It was a season unlike any other last year around Major League Baseball, yet it was a familiar campaign for Aaron Judge. The hulking slugger again once again roared out of the gate to the tune of a .290/.343/.758 slash line and nine home runs in 17 games, but was undone by a nagging calf strain.
The Yankees, as they’ve been wont to do before, rushed Judge back. He only played one game before going back on the injured list, and endured a slump when he finally came back for good in September. Judge only produced seven hits (one for extra bases) in his 10 games after being activated off the IL and struck out 13 times.
Judge’s playoff performance was also a mixed bag. He had three home runs in his seven postseason games, but only mustered one more hit while striking out 10 times. He was their only source of offense in the do-or-die Game 5 versus the Rays, but could only put up a .662 OPS in the season’s biggest games.
2020 Stats: 114 PA, .257/.336/.554, 9 HR, 22 RBI, 28.1 K%, 8.8 BB%, 139 wRC+, 0.9 WAR
2021 ZiPS Projections: 499 PA, 255/.367/.536, 33 HR, 82 RBI, 31.1 K%, 14.4 BB%, 135 wRC+, 4.1 WAR
Entering his age-29 season and his fifth as the centerpiece of the Yankees’ offense, this is a crucial year for Judge’s future. He’ll be a free agent in two seasons, and it’s hard to project what a contract could look like for a 31-year-old Judge. When he plays, he’s one of the 10 best hitters in the American League and a plus defensive outfielder. However, Judge has been notoriously fragile for the Yankees, and a long-term commitment comes with some level of risk.
The one thing that the Yankees don’t have to worry about is Judge’s performance. Although he hasn’t consistently hit the soaring highs of his 2017 MVP runner-up season, he’s posted a 145 OPS+ and gone deep at a 43-home run pace the last three seasons. However, he has also only played 242 of a possible 384 games over that span (63 percent).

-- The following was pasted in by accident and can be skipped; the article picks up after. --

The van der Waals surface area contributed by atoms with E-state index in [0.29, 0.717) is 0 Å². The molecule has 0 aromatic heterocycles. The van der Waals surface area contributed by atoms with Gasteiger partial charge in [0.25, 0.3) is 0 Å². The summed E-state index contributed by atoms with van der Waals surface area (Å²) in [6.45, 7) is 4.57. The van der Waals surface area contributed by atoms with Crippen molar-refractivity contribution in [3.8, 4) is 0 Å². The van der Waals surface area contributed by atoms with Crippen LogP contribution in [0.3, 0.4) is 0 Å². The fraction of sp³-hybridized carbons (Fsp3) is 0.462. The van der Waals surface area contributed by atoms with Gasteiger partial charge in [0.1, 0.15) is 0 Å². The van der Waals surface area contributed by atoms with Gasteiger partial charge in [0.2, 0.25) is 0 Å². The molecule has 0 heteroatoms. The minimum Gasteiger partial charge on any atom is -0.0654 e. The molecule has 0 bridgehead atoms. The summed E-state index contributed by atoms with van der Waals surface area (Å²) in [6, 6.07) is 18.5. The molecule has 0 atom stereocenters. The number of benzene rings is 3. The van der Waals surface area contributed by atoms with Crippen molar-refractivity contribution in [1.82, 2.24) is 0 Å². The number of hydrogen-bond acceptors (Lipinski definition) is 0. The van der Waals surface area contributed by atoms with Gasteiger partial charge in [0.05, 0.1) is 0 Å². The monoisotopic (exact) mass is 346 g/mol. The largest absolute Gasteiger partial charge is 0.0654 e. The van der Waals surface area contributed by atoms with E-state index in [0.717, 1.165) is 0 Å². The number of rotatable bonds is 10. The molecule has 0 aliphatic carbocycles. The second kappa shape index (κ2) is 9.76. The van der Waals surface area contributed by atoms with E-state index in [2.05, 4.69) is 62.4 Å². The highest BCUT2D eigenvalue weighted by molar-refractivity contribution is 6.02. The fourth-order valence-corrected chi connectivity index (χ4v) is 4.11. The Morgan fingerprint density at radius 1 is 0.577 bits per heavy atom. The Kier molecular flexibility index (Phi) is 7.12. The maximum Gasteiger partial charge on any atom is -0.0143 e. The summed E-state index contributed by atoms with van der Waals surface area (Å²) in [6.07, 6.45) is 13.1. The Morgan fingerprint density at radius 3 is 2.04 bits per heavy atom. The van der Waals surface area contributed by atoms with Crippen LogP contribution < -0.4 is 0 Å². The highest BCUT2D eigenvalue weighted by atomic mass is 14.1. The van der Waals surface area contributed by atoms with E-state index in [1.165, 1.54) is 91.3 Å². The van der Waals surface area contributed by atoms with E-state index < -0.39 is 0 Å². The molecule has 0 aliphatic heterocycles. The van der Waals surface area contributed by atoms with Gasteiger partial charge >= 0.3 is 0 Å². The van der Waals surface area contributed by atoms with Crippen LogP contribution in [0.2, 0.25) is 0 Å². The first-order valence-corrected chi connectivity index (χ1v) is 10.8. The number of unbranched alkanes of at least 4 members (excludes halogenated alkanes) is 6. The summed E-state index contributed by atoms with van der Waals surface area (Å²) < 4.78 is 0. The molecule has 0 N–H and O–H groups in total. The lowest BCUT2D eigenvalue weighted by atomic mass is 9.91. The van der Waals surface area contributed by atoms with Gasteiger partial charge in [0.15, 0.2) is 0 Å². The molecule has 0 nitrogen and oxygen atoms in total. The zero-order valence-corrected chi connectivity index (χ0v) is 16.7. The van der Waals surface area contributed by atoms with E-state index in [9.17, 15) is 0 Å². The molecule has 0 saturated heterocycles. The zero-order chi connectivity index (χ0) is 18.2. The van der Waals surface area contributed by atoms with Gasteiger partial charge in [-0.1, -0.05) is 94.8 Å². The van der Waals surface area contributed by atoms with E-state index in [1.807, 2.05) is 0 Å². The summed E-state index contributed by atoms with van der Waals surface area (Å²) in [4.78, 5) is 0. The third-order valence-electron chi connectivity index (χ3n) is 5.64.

Judge’s approach has changed some over the years for the Yankees. In 2018 and 2019, he pulled the ball less and hit the ball all over the field, which also resulted in a higher ground ball rate. However, in his abbreviated 2020 season, Judge pulled the ball more than ever, and got back to hitting it predominantly in the air. His 15.7 degree launch angle was his highest since his elite 2017 season, which indicates Judge’s re-dedication to pulling the ball in the air, which is the best way to generate power.
Judge has talked this season about playing “smarter” than in past years. This included a workout routine more centered around yoga than weightlifting, and could mean a less aggressive approach in the field. One of Judge’s most serious injuries — his rib injury that became a collapsed lung — was caused by diving for a ball in a September game. If Judge’s defensive grades take a slight hit but he stays healthy and plays a full season, the Yankees will take that trade-off. If anything, he’d be making up for the slightly lost defensive value with a full season at the plate, which would likely mean MVP-caliber offensive numbers.
Aaron Judge is undeniably the biggest x-factor for the Yankees this season. If he’s finally healthy for a full season, it could easily be his strongest effort yet. But if he misses significant time again, the same tired narratives will start to ring true. For the Yankees to take the next step, their best offensive player will have to do the same.